From fringe leader to favourite: Italians set to elect first female prime minister


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Italy is set to elect Giorgia Meloni as its first female prime minister when the country goes to the polls on Sunday in its first general election since 2018. Meloni, a former journalist and right-wing conservative activist, has enjoyed a meteoric rise in politics since her days of teenage activists.

She won her first local election aged 21 and was the country’s youngest minister at 31. Meloni’s success has been widely attributed to his steely determination and unwillingness to compromise.

“She’s a relatively young woman and she has very direct and effective rhetoric,” Carlo Bastasin, nonresident scholar and European expert at the Brookings Institution, told Fox News Digital. “She manages to combine reassuring dialectical elements while maintaining a provocative tone that makes her seem different from the standard politician. Being female and young takes her away from the post-fascist cliché: virile and nostalgic.”

Recent polls have consistently shown that a coalition comprising several right-wing parties, including Meloni’s Brothers of Italy (FDI), Forza Italia and Lega, leads their opponents with more than 25% of voters backing them.

Giorgia Meloni, leader of the far-right Brothers of Italy party, speaks at a rally. Italians will go to the polls on September 25.
(Nicolò Campo/LightRocket via Getty Images)

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While support from other right-wing parties has dwindled due to their participation in Prime Minister Mario Draghi’s coalition government, Meloni’s party, which has remained outside the government, has seen its support increase. This increased support from voters, and from within the coalition, put Meloni in a position to be Italy’s first female prime minister.

Italy’s political right has been helped by rifts within the main centre-left party, where attempts by the main Democratic party to form a broad coalition have crumbled. Italian politics favoring political parties capable of forming broad coalitions and allying with other right-wing parties has put Meloni’s party in a strong position to potentially form such a coalition, if opinion polls are to be followed.

The right-wing coalition was able to coalesce calling for across-the-board tax cuts, opposed by their Democratic counterparts who have only offered tax cuts for low-income groups, in addition to addressing concerns about the rising cost of living.

Italian Prime Minister Mario Draghi during the July 12, 2022 press conference in Rome.

Italian Prime Minister Mario Draghi during the July 12, 2022 press conference in Rome.
(Massimo Di Vita/Archivio Massimo Di Vita/Mondadori Portfolio via Getty Images)

Some observers say Meloni has also taken a stand against Russia, while others in Italy and Europe have not. She pushed for increased military spending in the face of Russian aggression, backed tough sanctions on Moscow, and showed strong support for Italy’s transatlantic alliances, while continuing to adopt traditional policies, including a stricter border security, opposition to gender-based policies and support for national institutions within the European Union.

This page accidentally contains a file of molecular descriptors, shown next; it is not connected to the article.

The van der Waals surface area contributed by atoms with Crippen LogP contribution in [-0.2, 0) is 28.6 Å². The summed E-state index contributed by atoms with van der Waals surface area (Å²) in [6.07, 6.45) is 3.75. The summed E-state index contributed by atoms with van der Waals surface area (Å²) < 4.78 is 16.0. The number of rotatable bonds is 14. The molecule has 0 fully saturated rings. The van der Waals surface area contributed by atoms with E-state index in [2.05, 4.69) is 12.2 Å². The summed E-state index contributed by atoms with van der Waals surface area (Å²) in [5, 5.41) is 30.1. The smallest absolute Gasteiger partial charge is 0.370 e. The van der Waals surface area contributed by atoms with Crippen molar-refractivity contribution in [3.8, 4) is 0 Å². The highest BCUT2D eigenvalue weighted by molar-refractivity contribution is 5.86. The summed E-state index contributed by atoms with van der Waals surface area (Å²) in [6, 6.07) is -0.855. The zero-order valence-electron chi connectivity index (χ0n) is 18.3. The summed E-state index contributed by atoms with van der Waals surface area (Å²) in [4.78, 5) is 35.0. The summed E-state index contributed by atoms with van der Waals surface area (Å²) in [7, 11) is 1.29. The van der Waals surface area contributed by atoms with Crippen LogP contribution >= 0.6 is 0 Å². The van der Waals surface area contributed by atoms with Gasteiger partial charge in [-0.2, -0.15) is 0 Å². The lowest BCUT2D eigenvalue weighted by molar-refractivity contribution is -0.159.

The Associated Press reported that another issue that has generated interest is whether Meloni will abide by Italian law that legalizes abortion during the first four months of a pregnancy or later if the health or life of the mother is in danger. Meloni insisted she would abide by the law, but with the understanding that women who decide to give birth receive help.

Indeed, the first challenges of a Meloni government will be to obtain a majority in both chambers within a streamlined parliament. Building an Italian coalition is a notoriously slow process but, with a sufficiently decisive political victory, it may not take the three months it took in 2018 to form a government.

Italy's President Sergio Mattarella, right, and Defense Minister Lorenzo Guerini are seen during the Carabinieri cadet swearing-in ceremony in Turin on July 23, 2022.

Italy’s President Sergio Mattarella, right, and Defense Minister Lorenzo Guerini are seen during the Carabinieri cadet swearing-in ceremony in Turin on July 23, 2022.
(Nicolò Campo/LightRocket via Getty Images)

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The Republic of Italy has been known for its political instability since its founding in 1946. Since 2011, Italy has had six different prime ministers, including Giuseppe Conte, who served two different terms from 2018 to 2021.

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“It is true that Italian coalitions are inherently unstable. Governing in Italy means paying a high price in terms of popular consensus and this may be acceptable to those who, like Meloni, in the event of victory, will have the leadership of the government.”, declared Bastasin who warned that “on the contrary, the allies will be tempted to leave the coalition after the first months, because they will bear a political cost without equivalent benefit”.

The new parliament will meet on October 13. Once that happens, President Sergio Mattarella can begin talks with party leaders to discuss forming a government.

Italians go to the polls on September 25.

The Associated Press and Reuters contributed to this story.


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